Redes Sociais

Charles G. Finney
(29/08/1792 - 16/8/1875)


Written by Charles Finney as a Series]

The Oberlin Evangelist.

July 15, 1840

Professor Finney's Lectures.

Lecture XIV.
TEXT.-- Romans 6:7: For he that is dead is freed from sin.


In the discussion of this subject I shall notice,








I. Different kinds of death.

1. Natural death. This is the death of the body.

2. Spiritual death. This is death in sin. It is total depravity or a state of entire alienation from God.

3. Eternal death. This consists in the endless curse of God.

4. Death to sin.

II. The kind of death mentioned in the text.

The death here spoken of is manifestly a death to sin. This is very evident from the context. At the close of the preceding chapter, Paul had been speaking of the super-abounding grace of Christ, and commences the sixth chapter by saying, "What shall we say then? Shall we continue in sin, that grace may abound? God forbid. How shall we that are dead to sin live any longer therein?" Here Paul is speaking of those who were alive and yet dead to sin,[.] He spoke of their having received a baptism into the death of Christ. By their spiritual baptism they had been solemnly set apart or consecrated to the death of Christ. "Know ye not, that so many of us as were baptized into Jesus Christ were baptized into his death? Therefore we are buried with him by baptism into death; that like as Christ was raised up from the dead by the glory of the Father, even so we also should walk in newness of life. For if we have been planted together in the likeness of his death, we shall be also in the likeness of his resurrection; knowing this, that our old man is crucified with Him, that the body of sin might be destroyed, that henceforth we should not serve sin. For he that is dead is freed from sin. Now, if we be dead with Christ, we believe that we shall also live with him:" He speaks of them as not only dead, but, by their spiritual baptism buried into the death of Christ. And to carry the idea of their being still farther from the life of sin, He speaks of them as being planted into the likeness of his death, and crucified with Him that the body of sin might be destroyed. And then adds in the words of the text, "Now he that is dead is freed from sin." In the margin it reads "is justified from sin." The term here rendered justification may be rendered "is made righteous."

It is plain from this connection, that Paul is speaking of those who had been so baptized by the Holy Spirit so as to be dead to sin, buried, planted, crucified, as it respects sin.

III. What it consists in.

Summarily, death to sin consists in the annihilation of selfishness, and the reign of perfect love to God and man in the heart and life.

IV. What is implied in it.

1. Death to sin is the opposite of death in sin. Death in sin implies living for self, or being dead to God's glory and interests and only alive to our own glory. Death to sin implies the reverse of this. It implies a death to our own interests and happiness as an end of pursuit, and a living wholly to the glory of God, and for the up-building of his kingdom.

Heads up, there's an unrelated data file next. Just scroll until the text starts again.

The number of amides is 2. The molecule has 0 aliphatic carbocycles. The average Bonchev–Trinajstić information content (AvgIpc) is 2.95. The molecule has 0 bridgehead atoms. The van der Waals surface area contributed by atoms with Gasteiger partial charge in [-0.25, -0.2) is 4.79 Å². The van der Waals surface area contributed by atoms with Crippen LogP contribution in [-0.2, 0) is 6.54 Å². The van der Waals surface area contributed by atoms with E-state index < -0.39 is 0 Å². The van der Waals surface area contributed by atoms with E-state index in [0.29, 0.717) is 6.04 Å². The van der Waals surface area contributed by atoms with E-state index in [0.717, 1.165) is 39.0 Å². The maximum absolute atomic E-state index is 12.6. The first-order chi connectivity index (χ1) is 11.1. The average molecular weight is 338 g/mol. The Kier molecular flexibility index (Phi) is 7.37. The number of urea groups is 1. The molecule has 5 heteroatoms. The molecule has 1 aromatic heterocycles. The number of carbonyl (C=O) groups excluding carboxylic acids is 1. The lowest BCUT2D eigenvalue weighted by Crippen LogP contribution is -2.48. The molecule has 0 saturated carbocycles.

2. Death in sin implies a will opposed to the will of God. I speak here of a fixed and permanent state of the will in opposition to a single particular volition. A will in this state is not at all influenced by the will of God. It has never submitted to his will, and consequently a knowledge of the will of God is no influential reason to determine its volitions. But death to sin implies a will wholly subservient to and under the control of the will of God. I speak now also of a state of will. One who is dead to sin has no other will than that God's will should in all things be done. Lay before him any question in which he is in doubt in respect to what the will of God is, and he will find himself unable to decide upon a course of action. All he can decide upon in such a case is to search and inquire what is the will of God. But until he is satisfied in some way in respect to the will of God, he is utterly in doubt and finds himself unable to make up his mind and come to any decision in respect to the question before him. This is a state of mind directly opposite to a death in sin. In a state of death in sin, the will of God is not inquired after as the great and only influential motive to decide the will. A man in this state has, as we say, a will of his own. He decides upon his own responsibility, in his own strength, and entirely in view of selfish reasons. While one who is dead to sin, has so submitted himself to the will of God--so bowed his will to God's will, that he decides nothing in view of selfish reasons, and the will of God has come to be the controlling reason or motive of his conduct. Let him but know what is the will of God in the case, and his will is yielding as air. But shut him out from this knowledge, and he is in a state of the utmost perplexity and cannot decide upon any course of conduct. He can only say, I have no will about it. However uncommon it has been for christians to come into this state while in life and health, it has not been at all uncommon for them to be in this state while on a death bed. Every one conversant with death bed scenes has probably witnessed such cases of entire surrender of the whole being to the will of God, as that the individual was unable to choose whether to live or die and could only say, I have no will about it. Not knowing what the will of God was, there was no other choice than this, viz. that the will of God, whatever it was, should be done. Ask an individual whether sick or well, living or dying, who is in this state, whether he wills or chooses a certain thing; and if it be a question in respect to which he is in doubt, as to what the will of God is, you will find him to be entirely at a loss. He is conscious of choosing that the will of God should be done. But until he knows whether this or that is the will of God he has no choice about that particular event.